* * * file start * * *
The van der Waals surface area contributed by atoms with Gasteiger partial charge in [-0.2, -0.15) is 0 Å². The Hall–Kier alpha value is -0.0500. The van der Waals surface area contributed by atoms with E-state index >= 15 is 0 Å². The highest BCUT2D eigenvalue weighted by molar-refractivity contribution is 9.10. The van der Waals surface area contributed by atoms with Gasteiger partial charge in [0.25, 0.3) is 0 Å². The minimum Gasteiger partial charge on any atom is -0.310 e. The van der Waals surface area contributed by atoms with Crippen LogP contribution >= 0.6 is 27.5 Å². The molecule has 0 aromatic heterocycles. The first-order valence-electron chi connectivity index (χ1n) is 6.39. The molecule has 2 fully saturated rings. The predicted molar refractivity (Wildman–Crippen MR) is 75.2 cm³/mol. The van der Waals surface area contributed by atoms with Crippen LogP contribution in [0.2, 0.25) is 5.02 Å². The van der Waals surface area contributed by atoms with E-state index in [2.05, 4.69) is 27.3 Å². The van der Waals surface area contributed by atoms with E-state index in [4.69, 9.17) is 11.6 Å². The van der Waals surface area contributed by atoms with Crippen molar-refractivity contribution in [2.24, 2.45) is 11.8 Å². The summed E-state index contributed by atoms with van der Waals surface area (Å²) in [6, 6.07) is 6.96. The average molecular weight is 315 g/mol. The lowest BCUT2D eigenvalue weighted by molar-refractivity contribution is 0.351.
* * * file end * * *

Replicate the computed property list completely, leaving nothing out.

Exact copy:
The van der Waals surface area contributed by atoms with Gasteiger partial charge in [-0.2, -0.15) is 0 Å². The Hall–Kier alpha value is -0.0500. The van der Waals surface area contributed by atoms with E-state index >= 15 is 0 Å². The highest BCUT2D eigenvalue weighted by molar-refractivity contribution is 9.10. The van der Waals surface area contributed by atoms with Gasteiger partial charge in [0.25, 0.3) is 0 Å². The minimum Gasteiger partial charge on any atom is -0.310 e. The van der Waals surface area contributed by atoms with Crippen LogP contribution >= 0.6 is 27.5 Å². The molecule has 0 aromatic heterocycles. The first-order valence-electron chi connectivity index (χ1n) is 6.39. The molecule has 2 fully saturated rings. The predicted molar refractivity (Wildman–Crippen MR) is 75.2 cm³/mol. The van der Waals surface area contributed by atoms with Crippen LogP contribution in [0.2, 0.25) is 5.02 Å². The van der Waals surface area contributed by atoms with E-state index in [2.05, 4.69) is 27.3 Å². The van der Waals surface area contributed by atoms with E-state index in [4.69, 9.17) is 11.6 Å². The van der Waals surface area contributed by atoms with Crippen molar-refractivity contribution in [2.24, 2.45) is 11.8 Å². The summed E-state index contributed by atoms with van der Waals surface area (Å²) in [6, 6.07) is 6.96. The average molecular weight is 315 g/mol. The lowest BCUT2D eigenvalue weighted by molar-refractivity contribution is 0.351.